Holocaust Remembrance Falters in Europe | William Echikson – The Times of Israel

Posted By on January 26, 2020

Red lights are flashing. As world leaders gather in Jerusalem and Auschwitz to commemorate the 75th anniversary of the camps liberation, Europes report card on Holocaust Remembrance is worrying.

A year ago, the Holocaust Remembrance Project found numerous European Union countries commemorating collaborators and war criminals while minimizing their own guilt in the attempted extermination of Jews. Revisionism was worst in new Central European members Poland, Hungary and Croatia, and Lithuania.

This years update finds new signs of concern, particularly in Western Europe:

Little progress was observed throughout Central Europe, the site of Nazi killing grounds. The Baltics continue to host commemorations for anti-Soviet resistance fighters who collaborated with the Nazis. Hungary continues to downplay the role of Hungarians in deporting Jews. Croatia, despite taking over the EU presidency, continues to display an unclear attitude towards its wartime Ustasha regime.

Tensions remain in Poland over its law criminalizing suggestions that Poles contributed to the Holocaust. After Russian President Vladimir Putin accused Poland of collaborating with the Nazi regime, President Andrzej Duda rightfully denounced him of rewriting history and downplaying the full significance of the 1939 Nazi-Soviet pact, which divided Poland. ICovernstead of staying on the moral high ground, however, Duda protested Putins speaking spot at last weeks Jerusalem commemoration by boycotting the event. The Lithuanian President followed his lead, also citing Putins presence.

This troubled landscape around Holocaust remembrance reflects our troubled times. Despite the clear evidence of how prejudice can lead to catastrophe, we ignore its lessons. The post-Cold War liberal world seemed to have put these demons to rest. Jews felt at home, both in my native United States and my adopted Belgium, facing little discrimination or danger. Today, this is no longer the case.

Defenders of our tolerant, multinational ideal must stand up. One sign of light over the past year has been the much-maligned European Union. In declaration after declaration, officials representing its 28 countries have stood up and declared that a Europe without treating Jews as full, patriotic citizens and promoting a flourishing Jewish life will be a betrayal of the European ideal.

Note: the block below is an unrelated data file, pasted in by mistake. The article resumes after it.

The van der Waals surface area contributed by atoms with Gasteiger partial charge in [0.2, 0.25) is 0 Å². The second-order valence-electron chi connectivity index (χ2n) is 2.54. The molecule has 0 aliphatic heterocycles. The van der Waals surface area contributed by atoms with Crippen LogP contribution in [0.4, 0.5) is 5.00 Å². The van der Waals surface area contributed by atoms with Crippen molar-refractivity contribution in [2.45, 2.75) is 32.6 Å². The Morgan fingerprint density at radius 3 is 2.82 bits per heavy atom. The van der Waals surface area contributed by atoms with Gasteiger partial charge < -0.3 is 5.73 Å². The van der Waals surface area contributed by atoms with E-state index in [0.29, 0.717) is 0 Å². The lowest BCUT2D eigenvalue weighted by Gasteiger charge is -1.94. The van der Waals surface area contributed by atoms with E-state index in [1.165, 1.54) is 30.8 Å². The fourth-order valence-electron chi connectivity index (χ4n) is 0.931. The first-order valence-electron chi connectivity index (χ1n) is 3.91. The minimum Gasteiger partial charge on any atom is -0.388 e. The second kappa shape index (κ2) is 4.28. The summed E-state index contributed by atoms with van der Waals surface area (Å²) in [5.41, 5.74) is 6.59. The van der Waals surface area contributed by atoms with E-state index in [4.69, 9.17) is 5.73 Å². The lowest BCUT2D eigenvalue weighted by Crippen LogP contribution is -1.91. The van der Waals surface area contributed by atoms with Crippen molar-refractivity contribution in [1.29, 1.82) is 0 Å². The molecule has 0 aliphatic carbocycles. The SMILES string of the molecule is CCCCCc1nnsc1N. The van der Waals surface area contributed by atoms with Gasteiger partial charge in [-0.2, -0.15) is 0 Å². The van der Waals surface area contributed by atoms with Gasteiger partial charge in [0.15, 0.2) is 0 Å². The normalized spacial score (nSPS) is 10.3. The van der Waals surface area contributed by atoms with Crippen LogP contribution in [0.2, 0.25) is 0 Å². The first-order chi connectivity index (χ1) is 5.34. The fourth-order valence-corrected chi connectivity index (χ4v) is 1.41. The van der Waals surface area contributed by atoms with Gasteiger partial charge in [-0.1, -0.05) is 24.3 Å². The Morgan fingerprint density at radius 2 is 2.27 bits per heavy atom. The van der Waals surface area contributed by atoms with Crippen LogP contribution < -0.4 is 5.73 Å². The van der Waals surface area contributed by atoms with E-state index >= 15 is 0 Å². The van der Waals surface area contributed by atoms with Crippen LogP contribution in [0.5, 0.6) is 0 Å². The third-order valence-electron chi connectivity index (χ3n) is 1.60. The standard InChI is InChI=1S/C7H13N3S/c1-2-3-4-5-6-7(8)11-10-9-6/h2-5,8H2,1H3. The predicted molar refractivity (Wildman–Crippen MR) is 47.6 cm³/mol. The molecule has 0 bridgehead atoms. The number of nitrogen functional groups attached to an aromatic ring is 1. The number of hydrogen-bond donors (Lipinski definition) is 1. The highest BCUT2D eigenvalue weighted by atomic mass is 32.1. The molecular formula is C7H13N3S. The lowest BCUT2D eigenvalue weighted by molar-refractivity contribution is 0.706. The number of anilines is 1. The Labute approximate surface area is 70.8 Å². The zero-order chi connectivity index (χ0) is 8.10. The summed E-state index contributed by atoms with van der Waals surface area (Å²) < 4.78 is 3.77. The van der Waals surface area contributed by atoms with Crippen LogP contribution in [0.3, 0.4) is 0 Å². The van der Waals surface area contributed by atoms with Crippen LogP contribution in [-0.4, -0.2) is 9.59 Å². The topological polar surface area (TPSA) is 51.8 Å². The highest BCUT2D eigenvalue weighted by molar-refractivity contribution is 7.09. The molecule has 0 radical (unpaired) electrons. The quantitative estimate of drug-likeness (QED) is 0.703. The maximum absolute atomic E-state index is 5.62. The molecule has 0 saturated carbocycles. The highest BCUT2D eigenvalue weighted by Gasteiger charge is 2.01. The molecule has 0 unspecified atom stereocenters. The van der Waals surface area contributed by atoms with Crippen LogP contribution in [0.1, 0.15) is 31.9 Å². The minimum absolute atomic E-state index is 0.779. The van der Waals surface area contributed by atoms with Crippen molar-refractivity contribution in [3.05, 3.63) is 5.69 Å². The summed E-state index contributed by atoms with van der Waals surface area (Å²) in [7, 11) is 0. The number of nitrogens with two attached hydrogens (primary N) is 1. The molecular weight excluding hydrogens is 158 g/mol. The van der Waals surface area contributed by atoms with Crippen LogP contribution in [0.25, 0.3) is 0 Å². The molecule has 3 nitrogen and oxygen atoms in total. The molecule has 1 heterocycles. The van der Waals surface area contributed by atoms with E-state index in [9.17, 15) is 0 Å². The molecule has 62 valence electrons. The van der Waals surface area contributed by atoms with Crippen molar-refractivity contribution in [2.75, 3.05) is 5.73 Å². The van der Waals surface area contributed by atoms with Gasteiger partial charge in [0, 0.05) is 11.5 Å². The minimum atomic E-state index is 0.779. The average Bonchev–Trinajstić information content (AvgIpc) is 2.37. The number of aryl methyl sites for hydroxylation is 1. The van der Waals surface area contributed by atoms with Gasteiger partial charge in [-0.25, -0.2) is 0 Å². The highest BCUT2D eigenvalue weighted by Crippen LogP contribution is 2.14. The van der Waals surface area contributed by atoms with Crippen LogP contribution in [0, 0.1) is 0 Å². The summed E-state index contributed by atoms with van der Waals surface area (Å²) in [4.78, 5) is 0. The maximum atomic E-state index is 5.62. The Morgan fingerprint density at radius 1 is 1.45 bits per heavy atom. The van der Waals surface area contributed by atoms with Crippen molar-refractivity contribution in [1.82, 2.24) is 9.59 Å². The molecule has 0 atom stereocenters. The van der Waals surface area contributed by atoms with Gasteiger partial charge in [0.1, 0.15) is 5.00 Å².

In two strong resolutions, Brussels has outlined a series of measures that member governments should take, from appointing a senior official to fight anti-Semitism to ensuring mandatory Holocaust education. As we move forward into a new decade, I plan to study and benchmark Europes performance in living up to these commitments to protect and promote Jewish life.

William Echikson is the director of the Brussels office of the European Union of Progressive Judaism. Before joining the EUPJ, Mr. Echikson worked with the U.S. Holocaust Memorial Museum to bring the State of Deception exhibit on Nazi Propaganda to Europe. He also worked for six and a half years at Google running corporate communications for Europe, Middle East and Africa. He launched the companys Europe blog and led its efforts around data center government affairs and Internet freedom Issues.Mr. Echikson began his career as a foreign correspondent in Europe for a series of US publications including the Christian Science Monitor. Wall Street Journal, Fortune and BusinessWeek. From 2001 until 2007, he served as Brussels Bureau Chief for Dow Jones. Mr. Echikson also has written, directed and produced for television documentaries for BBC and Americas Public Broadcasting Service. He is the author of four books, including works on the collapse of communism in Central Europe and the history of the Bordeaux wine region.An American and Belgian citizen, Mr. Echikson graduated from Yale College with a Magna Cum Laude degree in history.

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Holocaust Remembrance Falters in Europe | William Echikson - The Times of Israel

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